I’m aware of only one US criminal action so far. On May 11 a guilty plea was announced in federal court in South Carolina against Linda B. Massey, 70, alleging that she collected the money from consumer victims on behalf of a coconspirator in India.
What do I do if I really do have a problem with my computer?
I would advise taking it to an actual brick and mortar store to fix. I know it is a hassle, but better to be safe. I recently posed this question to Microsoft, and their recommendation is also to take it to a brick and mortar.
Where do I complain?
The Better Business Bureaus are always helpful, and if the company has a presence in the U.S. it will often give refunds. Of course also complain to the Federal Trade Commission at 877- FTC – help (877 382-4357) or online at ftc.gov.
How can we help prevent these?
This is an area where a little education can go a long ways. And as noted before, I know some senior living facilities have IT people on staff to handle the computer systems for a facility. It might be possible to alert these people and ask them to pass the word to residents to be careful, or to ask them before allowing anyone to remote into their computers.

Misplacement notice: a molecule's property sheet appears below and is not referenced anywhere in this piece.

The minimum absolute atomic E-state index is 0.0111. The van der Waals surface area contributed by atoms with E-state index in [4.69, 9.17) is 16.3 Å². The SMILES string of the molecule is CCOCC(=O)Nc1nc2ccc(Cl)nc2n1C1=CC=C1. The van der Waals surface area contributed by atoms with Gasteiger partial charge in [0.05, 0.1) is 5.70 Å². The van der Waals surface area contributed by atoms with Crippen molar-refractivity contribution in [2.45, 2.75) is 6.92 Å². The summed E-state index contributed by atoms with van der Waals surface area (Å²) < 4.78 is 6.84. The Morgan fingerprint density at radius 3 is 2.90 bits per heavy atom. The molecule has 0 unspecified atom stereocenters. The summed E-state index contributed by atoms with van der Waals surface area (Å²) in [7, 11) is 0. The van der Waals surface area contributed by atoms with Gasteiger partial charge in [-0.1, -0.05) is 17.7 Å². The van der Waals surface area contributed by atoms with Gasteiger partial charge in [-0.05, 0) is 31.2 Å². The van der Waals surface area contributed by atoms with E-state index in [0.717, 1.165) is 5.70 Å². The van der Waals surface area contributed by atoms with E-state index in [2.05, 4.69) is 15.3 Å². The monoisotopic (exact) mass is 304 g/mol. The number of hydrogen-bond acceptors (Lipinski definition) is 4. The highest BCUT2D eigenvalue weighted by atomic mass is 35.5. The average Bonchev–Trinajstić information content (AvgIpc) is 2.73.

Consumer education materials
Brochures and similar Materials from the FTC are available for free and in bulk. Here is their alert on tech support :https://www.consumer.ftc.gov/blog/official-sounding-calls-about-email-hack
Note also that the FTC has no copyright on its materials, so feel free to adapt them to your own uses.
And the FBI’s Internet Crime Complaint Center issued an alert on tech support fraud on June 2, 2016.
Steve Baker, Updated 12/6/16
Steve recently retired from as Director of the FTC’s Midwest Region, after working on consumer fraud for more than 30 years. He was recently elected to the national board of directors of the Better Business Bureau.